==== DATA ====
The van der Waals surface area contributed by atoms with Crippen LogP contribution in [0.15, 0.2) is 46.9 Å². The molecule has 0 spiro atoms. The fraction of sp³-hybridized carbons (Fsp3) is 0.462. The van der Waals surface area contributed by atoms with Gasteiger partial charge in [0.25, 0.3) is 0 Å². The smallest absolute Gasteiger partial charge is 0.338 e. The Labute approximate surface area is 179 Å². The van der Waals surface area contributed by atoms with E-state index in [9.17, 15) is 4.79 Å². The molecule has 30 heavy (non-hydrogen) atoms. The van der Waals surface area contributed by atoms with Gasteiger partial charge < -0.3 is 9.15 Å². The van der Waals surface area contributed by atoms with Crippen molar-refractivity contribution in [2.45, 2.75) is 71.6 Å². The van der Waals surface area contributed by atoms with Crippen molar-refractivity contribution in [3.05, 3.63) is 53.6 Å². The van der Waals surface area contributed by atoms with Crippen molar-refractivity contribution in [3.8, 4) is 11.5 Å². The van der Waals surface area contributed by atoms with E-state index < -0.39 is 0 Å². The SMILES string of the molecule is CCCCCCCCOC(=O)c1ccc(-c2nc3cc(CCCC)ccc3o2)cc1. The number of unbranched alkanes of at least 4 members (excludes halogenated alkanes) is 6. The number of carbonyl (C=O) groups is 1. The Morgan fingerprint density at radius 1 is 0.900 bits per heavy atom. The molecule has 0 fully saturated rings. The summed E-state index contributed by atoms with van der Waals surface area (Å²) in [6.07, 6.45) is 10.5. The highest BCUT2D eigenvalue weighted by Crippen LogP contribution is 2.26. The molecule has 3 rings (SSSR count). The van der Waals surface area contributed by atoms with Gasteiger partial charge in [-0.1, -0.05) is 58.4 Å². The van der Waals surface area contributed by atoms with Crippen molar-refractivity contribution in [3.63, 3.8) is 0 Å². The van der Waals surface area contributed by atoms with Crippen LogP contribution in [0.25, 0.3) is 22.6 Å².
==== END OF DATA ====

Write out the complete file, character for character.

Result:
The van der Waals surface area contributed by atoms with Crippen LogP contribution in [0.15, 0.2) is 46.9 Å². The molecule has 0 spiro atoms. The fraction of sp³-hybridized carbons (Fsp3) is 0.462. The van der Waals surface area contributed by atoms with Gasteiger partial charge in [0.25, 0.3) is 0 Å². The smallest absolute Gasteiger partial charge is 0.338 e. The Labute approximate surface area is 179 Å². The van der Waals surface area contributed by atoms with E-state index in [9.17, 15) is 4.79 Å². The molecule has 30 heavy (non-hydrogen) atoms. The van der Waals surface area contributed by atoms with Gasteiger partial charge < -0.3 is 9.15 Å². The van der Waals surface area contributed by atoms with Crippen molar-refractivity contribution in [2.45, 2.75) is 71.6 Å². The van der Waals surface area contributed by atoms with Crippen molar-refractivity contribution in [3.05, 3.63) is 53.6 Å². The van der Waals surface area contributed by atoms with Crippen molar-refractivity contribution in [3.8, 4) is 11.5 Å². The van der Waals surface area contributed by atoms with E-state index < -0.39 is 0 Å². The SMILES string of the molecule is CCCCCCCCOC(=O)c1ccc(-c2nc3cc(CCCC)ccc3o2)cc1. The number of unbranched alkanes of at least 4 members (excludes halogenated alkanes) is 6. The number of carbonyl (C=O) groups is 1. The Morgan fingerprint density at radius 1 is 0.900 bits per heavy atom. The molecule has 0 fully saturated rings. The summed E-state index contributed by atoms with van der Waals surface area (Å²) in [6.07, 6.45) is 10.5. The highest BCUT2D eigenvalue weighted by Crippen LogP contribution is 2.26. The molecule has 3 rings (SSSR count). The van der Waals surface area contributed by atoms with Gasteiger partial charge in [-0.1, -0.05) is 58.4 Å². The van der Waals surface area contributed by atoms with Crippen molar-refractivity contribution in [3.63, 3.8) is 0 Å². The van der Waals surface area contributed by atoms with Crippen LogP contribution in [0.25, 0.3) is 22.6 Å².